Featured Research

from universities, journals, and other organizations

Taking the gamble out of DNA sequencing: How much can be learned in a large-scale experiment

Date:
February 24, 2013
Source:
University of Southern California
Summary:
Scientists have developed an algorithm to predict how much can be learned in a large-scale DNA sequencing experiment -- with potential applications in every field of science.

Two USC scientists have developed an algorithm that could help make DNA sequencing affordable enough for clinics -- and could be useful to researchers of all stripes.

Related Articles


Andrew Smith, a computational biologist at the USC Dornsife College of Letters, Arts and Sciences, developed the algorithm along with USC graduate student Timothy Daley to help predict the value of sequencing more DNA, to be published in Nature Methods on February 24.

Extracting information from the DNA means deciding how much to sequence: sequencing too little and you may not get the answers you are looking for, but sequence too much and you will waste both time and money. That expensive gamble is a big part of what keeps DNA sequencing out of the hands of clinicians. But not for long, according to Smith.

"It seems likely that some clinical applications of DNA sequencing will become routine in the next five to 10 years," Smith said. "For example, diagnostic sequencing to understand the properties of a tumor will be much more effective if the right mathematical methods are in place."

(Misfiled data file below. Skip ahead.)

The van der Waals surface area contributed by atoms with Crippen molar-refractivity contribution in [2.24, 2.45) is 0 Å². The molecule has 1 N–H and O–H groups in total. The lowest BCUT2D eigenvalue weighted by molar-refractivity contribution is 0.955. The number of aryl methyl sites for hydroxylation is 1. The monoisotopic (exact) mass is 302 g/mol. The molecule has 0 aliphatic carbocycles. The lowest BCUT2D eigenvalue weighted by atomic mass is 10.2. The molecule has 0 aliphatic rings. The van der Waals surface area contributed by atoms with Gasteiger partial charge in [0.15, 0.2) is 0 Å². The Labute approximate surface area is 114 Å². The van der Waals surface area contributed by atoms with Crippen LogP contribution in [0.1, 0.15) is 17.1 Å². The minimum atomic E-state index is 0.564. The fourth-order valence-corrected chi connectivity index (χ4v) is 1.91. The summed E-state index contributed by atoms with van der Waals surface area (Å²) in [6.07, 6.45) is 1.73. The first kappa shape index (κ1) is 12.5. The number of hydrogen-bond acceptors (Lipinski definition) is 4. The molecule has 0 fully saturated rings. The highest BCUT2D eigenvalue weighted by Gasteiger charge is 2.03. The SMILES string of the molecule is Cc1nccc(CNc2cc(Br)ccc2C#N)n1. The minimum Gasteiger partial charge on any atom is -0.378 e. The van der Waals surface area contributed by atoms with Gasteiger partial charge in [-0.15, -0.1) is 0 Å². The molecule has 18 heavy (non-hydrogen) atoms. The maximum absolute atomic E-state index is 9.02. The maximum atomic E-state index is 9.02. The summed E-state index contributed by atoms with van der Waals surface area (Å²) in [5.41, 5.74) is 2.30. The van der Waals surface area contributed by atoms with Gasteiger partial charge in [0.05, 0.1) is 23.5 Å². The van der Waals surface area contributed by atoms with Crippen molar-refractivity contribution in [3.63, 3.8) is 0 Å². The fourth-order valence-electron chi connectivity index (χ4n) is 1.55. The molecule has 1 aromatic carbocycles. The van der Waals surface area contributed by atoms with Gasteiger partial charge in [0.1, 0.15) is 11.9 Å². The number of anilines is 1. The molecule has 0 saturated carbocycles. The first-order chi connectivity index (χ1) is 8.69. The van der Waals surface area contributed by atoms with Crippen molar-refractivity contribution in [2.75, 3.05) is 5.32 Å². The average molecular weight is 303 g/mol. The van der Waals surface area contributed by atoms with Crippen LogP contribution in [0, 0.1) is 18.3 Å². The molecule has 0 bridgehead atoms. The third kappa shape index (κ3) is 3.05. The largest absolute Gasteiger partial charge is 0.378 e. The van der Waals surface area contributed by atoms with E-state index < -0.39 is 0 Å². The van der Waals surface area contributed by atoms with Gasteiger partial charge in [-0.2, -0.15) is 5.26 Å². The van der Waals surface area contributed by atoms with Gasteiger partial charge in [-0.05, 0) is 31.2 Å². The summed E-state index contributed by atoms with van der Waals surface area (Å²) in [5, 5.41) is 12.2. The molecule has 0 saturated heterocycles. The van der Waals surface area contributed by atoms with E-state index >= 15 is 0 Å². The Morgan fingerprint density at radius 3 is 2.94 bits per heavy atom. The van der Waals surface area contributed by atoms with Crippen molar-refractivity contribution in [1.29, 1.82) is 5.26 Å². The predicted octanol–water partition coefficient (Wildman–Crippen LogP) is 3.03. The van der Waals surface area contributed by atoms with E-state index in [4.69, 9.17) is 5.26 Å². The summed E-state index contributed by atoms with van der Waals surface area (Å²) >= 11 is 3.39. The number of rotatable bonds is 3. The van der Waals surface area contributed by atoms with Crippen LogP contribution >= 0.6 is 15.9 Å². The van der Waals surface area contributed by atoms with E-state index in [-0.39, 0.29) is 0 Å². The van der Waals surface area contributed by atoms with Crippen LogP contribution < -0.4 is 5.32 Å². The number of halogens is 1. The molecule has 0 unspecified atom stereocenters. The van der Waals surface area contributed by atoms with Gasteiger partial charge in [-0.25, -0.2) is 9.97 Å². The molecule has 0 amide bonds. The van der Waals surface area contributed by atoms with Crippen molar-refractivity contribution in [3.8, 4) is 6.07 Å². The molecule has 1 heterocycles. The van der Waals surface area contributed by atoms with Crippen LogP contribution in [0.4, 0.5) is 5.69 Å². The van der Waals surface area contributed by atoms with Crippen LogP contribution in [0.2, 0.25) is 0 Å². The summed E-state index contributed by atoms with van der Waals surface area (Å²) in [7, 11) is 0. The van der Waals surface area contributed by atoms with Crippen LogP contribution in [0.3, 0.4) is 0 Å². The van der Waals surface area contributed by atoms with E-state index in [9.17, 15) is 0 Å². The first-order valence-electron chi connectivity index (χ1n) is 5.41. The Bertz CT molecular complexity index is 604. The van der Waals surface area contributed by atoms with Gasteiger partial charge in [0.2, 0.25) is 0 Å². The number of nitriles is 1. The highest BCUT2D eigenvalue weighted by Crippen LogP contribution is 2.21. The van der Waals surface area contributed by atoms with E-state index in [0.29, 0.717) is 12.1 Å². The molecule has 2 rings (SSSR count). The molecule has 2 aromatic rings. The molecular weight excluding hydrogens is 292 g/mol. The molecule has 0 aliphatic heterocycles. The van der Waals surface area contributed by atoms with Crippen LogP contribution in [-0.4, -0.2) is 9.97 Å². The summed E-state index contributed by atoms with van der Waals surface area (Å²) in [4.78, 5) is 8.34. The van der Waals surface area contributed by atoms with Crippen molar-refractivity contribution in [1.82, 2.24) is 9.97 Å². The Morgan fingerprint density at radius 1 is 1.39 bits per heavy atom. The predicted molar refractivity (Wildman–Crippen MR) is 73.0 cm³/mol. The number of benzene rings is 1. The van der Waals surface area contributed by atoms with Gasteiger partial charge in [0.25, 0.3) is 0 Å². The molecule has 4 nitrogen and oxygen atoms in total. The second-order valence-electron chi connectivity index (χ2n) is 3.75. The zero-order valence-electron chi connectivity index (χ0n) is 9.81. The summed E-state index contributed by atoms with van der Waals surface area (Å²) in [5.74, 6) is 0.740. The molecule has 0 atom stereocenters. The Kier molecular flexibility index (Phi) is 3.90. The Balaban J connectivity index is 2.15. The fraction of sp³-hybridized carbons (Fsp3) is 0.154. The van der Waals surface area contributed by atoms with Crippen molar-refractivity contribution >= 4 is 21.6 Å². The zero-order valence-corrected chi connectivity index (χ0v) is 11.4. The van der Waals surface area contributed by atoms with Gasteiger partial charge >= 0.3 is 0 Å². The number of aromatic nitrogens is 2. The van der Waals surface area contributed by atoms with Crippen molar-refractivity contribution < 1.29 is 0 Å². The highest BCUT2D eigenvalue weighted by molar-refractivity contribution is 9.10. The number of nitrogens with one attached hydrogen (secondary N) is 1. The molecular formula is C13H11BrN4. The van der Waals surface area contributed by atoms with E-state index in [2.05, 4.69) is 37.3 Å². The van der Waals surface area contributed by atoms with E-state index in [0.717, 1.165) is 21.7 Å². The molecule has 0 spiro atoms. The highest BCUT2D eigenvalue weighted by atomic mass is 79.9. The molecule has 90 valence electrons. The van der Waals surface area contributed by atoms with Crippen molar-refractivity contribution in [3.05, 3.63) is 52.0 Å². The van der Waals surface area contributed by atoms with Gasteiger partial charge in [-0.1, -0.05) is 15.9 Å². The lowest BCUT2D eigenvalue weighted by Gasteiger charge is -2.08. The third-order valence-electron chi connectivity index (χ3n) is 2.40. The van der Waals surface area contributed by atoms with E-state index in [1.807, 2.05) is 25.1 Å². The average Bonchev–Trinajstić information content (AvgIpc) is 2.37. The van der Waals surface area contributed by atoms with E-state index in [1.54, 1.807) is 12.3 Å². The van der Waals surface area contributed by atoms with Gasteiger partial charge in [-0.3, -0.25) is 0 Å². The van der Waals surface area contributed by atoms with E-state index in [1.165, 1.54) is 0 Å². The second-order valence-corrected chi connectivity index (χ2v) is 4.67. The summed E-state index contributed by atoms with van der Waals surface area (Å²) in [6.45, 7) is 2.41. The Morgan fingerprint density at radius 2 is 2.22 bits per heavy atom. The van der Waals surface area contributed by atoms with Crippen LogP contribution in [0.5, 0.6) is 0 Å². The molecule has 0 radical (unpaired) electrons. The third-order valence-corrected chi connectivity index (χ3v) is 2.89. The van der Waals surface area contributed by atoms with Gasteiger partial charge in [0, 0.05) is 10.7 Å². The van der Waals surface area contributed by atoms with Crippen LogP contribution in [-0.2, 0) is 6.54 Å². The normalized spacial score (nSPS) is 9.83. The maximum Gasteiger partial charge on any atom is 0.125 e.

The beauty of Smith and Daley's algorithm, which predicts the size and composition of an unseen population based on a small sample, lies in its broad applicability.

"This is one of those great instances where a specific challenge in our research led us to uncover a powerful algorithm that has surprisingly broad applications," Smith said.

Think of it: how often do scientists need to predict what they haven't seen based on what they have? Public health officials could use the algorithm to estimate the population of HIV positive individuals; astronomers could use it to determine how many exoplanets exist in our galaxy based on the ones they have already discovered; and biologists could use it to estimate the diversity of antibodies in an individual.

The mathematical underpinnings of the algorithm rely on a model of sampling from ecology known as capture-recapture. In this model, individuals are captured and tagged so that a recapture of the same individual will be known -- and the number of times each individual was captured can be used to make inferences about the population as a whole.